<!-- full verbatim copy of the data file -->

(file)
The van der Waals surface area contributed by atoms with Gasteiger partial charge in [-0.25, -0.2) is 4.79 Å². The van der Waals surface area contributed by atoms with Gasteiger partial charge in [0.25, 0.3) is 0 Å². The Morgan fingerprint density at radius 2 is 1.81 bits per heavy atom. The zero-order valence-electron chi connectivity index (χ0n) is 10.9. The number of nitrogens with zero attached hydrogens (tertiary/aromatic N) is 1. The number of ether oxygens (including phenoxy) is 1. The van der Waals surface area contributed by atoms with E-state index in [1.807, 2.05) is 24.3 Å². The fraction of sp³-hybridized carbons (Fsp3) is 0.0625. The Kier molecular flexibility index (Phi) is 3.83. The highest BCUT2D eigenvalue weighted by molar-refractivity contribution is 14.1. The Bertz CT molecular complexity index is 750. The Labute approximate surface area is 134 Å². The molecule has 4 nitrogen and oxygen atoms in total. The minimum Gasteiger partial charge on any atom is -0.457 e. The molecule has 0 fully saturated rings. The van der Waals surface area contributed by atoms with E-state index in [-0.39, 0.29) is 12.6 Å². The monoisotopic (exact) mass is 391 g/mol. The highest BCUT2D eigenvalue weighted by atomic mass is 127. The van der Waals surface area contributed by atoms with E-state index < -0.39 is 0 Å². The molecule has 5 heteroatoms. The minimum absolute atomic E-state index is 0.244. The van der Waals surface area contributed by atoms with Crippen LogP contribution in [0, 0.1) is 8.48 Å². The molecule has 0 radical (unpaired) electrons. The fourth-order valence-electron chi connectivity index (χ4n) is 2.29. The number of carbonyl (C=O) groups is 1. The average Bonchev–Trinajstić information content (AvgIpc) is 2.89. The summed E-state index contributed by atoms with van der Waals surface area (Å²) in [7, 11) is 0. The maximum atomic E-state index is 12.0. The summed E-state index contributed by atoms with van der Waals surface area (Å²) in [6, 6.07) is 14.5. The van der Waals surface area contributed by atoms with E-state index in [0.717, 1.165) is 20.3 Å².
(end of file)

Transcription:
The van der Waals surface area contributed by atoms with Gasteiger partial charge in [-0.25, -0.2) is 4.79 Å². The van der Waals surface area contributed by atoms with Gasteiger partial charge in [0.25, 0.3) is 0 Å². The Morgan fingerprint density at radius 2 is 1.81 bits per heavy atom. The zero-order valence-electron chi connectivity index (χ0n) is 10.9. The number of nitrogens with zero attached hydrogens (tertiary/aromatic N) is 1. The number of ether oxygens (including phenoxy) is 1. The van der Waals surface area contributed by atoms with E-state index in [1.807, 2.05) is 24.3 Å². The fraction of sp³-hybridized carbons (Fsp3) is 0.0625. The Kier molecular flexibility index (Phi) is 3.83. The highest BCUT2D eigenvalue weighted by molar-refractivity contribution is 14.1. The Bertz CT molecular complexity index is 750. The Labute approximate surface area is 134 Å². The molecule has 4 nitrogen and oxygen atoms in total. The minimum Gasteiger partial charge on any atom is -0.457 e. The molecule has 0 fully saturated rings. The van der Waals surface area contributed by atoms with E-state index in [-0.39, 0.29) is 12.6 Å². The monoisotopic (exact) mass is 391 g/mol. The highest BCUT2D eigenvalue weighted by atomic mass is 127. The van der Waals surface area contributed by atoms with E-state index < -0.39 is 0 Å². The molecule has 5 heteroatoms. The minimum absolute atomic E-state index is 0.244. The van der Waals surface area contributed by atoms with Crippen LogP contribution in [0, 0.1) is 8.48 Å². The molecule has 0 radical (unpaired) electrons. The fourth-order valence-electron chi connectivity index (χ4n) is 2.29. The number of carbonyl (C=O) groups is 1. The average Bonchev–Trinajstić information content (AvgIpc) is 2.89. The summed E-state index contributed by atoms with van der Waals surface area (Å²) in [7, 11) is 0. The maximum atomic E-state index is 12.0. The summed E-state index contributed by atoms with van der Waals surface area (Å²) in [6, 6.07) is 14.5. The van der Waals surface area contributed by atoms with E-state index in [0.717, 1.165) is 20.3 Å².